Sac City Uni­fied, unions look to cut health costs

The Sacramento Bee - - Local - BY VIN­CENT MOLESKI [email protected]

Sacra­mento City Uni­fied School District’s Board of Ed­u­ca­tion said Thurs­day that it still could not meet its min­i­mum­re­serve re­quire­ments for the next two years as it ap­proved its first in­terim fi­nan­cial re­port since hav­ing its bud­get re­jected by the county Of­fice of Ed­u­ca­tion for the se­cond time in Oc­to­ber.

Be­fore ap­prov­ing the re­port with a neg­a­tive cer­ti­fi­ca­tion, four of the district’s five la­bor unions signed on to a plan to re­duce health care costs as the board in­tro­duced a timetable that may in­clude lay­offs in July as part of the district’s ef­forts to reach sol­vency.

Su­per­in­ten­dent Jorge Aguilar said the district and its la­bor part­ners would like to be­gin work­ing with the Cal­i­for­nia Ed­u­ca­tion Coali­tion for Health Care Re­form, a nonprofit group that works with dis­tricts to re­duce health care costs.

Aguilar said work­ing with CECHCR could re­sult in as much as $16 mil­lion in sav­ings with­out

af­fect­ing cov­er­age.

Ab­sent from the sign­ing cer­e­mony was the Sacra­mento City Teach­ers As­so­ci­a­tion, which rep­re­sents district fac­ulty and has re­peat­edly ac­cused the district of fi­nan­cial mis­man­age­ment and ad­min­is­tra­tive ex­cess.

Richard Owen, the ex­ec­u­tive di­rec­tor of United Pro­fes­sional Ed­u­ca­tors, a la­bor union that rep­re­sents school ad­min­is­tra­tors, said he be­lieved col­lec­tive health care ac­tion could pro­tect ed­u­ca­tional pro­grams while also tak­ing care of em­ploy­ees’ needs.

“Let me tell you right now we’re do­ing this for you,” Owen said, point­ing to sev­eral Hi­ram John­son High School stu­dents in the au­di­ence. “All of the adults need to step up to the plate, make the nec­es­sary shared sac­ri­fices.”

SCTA ex­ec­u­tive di­rec­tor John Bor­sos re­ferred to the sign­ing cer­e­mony as a “pub­lic­ity stunt” meant to re­di­rect at­ten­tion from the district’s neg­a­tively cer­ti­fied first in­terim re­port.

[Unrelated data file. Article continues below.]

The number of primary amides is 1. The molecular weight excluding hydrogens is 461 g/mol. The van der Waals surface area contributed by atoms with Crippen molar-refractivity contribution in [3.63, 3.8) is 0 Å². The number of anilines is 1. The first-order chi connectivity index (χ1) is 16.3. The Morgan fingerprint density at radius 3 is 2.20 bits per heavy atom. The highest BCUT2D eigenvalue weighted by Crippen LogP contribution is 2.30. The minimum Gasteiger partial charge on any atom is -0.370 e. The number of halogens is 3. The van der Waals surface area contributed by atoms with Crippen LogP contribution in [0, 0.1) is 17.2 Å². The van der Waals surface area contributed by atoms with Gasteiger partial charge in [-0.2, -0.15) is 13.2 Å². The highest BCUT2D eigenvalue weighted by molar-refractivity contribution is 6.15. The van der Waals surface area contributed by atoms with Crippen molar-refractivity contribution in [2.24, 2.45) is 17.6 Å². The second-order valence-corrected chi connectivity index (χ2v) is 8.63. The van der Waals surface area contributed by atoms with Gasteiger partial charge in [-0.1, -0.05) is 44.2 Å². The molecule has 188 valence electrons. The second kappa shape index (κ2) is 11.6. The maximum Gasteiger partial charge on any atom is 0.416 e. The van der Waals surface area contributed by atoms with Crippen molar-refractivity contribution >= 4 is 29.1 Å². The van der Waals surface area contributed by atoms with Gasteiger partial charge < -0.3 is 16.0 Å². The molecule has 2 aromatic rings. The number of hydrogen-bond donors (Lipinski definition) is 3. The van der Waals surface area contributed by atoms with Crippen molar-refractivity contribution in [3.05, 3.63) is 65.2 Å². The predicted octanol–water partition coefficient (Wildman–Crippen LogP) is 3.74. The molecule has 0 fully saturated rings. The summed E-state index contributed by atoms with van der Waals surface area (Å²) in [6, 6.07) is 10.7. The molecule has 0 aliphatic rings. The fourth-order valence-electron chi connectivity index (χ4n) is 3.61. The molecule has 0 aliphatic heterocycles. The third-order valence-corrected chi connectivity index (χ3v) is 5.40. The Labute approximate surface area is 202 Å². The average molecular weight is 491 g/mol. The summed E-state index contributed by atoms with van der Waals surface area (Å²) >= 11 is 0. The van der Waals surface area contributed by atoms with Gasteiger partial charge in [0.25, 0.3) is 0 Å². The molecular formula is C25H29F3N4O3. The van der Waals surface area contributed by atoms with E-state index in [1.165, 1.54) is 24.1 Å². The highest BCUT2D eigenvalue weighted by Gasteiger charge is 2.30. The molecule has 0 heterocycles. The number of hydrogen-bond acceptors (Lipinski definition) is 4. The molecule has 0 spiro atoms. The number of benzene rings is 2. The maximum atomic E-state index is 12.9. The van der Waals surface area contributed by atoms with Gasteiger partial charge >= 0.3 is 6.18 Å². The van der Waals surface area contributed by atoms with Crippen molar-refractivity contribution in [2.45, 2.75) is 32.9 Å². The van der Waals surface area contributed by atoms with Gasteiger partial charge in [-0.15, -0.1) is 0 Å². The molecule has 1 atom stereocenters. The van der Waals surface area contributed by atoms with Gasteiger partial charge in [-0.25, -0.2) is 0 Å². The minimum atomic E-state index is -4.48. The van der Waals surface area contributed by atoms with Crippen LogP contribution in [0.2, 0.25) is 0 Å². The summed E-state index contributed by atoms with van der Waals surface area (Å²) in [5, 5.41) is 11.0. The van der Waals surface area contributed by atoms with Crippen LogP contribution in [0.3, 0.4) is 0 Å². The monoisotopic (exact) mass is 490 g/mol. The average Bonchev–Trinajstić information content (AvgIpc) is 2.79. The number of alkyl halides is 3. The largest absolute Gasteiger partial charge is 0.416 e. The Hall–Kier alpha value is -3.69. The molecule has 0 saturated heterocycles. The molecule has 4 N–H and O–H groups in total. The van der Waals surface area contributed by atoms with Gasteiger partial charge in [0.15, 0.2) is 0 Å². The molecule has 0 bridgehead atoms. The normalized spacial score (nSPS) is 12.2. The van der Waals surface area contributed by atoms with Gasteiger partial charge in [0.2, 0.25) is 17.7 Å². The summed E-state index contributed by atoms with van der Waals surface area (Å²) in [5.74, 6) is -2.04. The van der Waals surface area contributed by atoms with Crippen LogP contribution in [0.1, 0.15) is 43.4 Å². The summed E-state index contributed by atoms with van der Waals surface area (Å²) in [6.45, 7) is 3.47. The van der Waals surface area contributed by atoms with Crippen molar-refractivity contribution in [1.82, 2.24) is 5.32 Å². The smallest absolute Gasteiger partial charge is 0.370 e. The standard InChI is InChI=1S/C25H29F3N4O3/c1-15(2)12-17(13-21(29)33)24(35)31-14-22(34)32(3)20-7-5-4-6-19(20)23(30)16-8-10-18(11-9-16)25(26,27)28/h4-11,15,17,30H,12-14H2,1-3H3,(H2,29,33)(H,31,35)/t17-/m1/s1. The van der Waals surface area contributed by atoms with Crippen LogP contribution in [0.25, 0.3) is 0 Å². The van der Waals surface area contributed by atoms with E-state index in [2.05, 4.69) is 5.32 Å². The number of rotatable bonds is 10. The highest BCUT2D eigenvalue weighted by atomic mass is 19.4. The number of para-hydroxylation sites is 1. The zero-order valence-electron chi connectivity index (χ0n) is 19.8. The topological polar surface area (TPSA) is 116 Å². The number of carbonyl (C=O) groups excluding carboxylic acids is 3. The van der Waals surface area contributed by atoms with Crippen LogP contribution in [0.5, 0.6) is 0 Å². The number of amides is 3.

Bor­sos said the teach­ers’ union had al­ready be­gun talks with the district over health care sav­ings through CECHCR late last year — well be­fore the district’s bud­get was first re­jected in Au­gust — but no plans had been im­ple­mented since.

Bor­sos said the district had not taken any ini­tia­tive to move for­ward with CECHCR.

District spokesman Alex Bar­rios con­firmed that there had been prior dis­cus­sions with SCTA re­gard­ing health care sav­ings, although he said the union had stalled the ne­go­ti­a­tions by not pick­ing a health care plan.

As for the pos­si­bil­ity of lay­offs, Bar­rios said they are look­ing un­likely at this point, es­pe­cially given the four la­bor unions’ agree­ment to move for­ward on health­care. How­ever, he said lay­offs are on the ta­ble if cost-sav­ing mea­sures can­not ef­fec­tively bal­ance the bud­get.

Aguilar said the district had al­ready found about $12 mil­lion in sav­ings, which com­bined with pos­si­ble sav­ings in health care, would put the district well on its way to bal­anc­ing the bud­get.

Board Pres­i­dent Jessie Ryan said there was still a long way to go be­fore lay­offs would even be con­sid­ered and she re­mained op­ti­mistic that with co­op­er­a­tion from SCTA, the board could achieve sol­vency with­out tak­ing dras­tic mea­sures.

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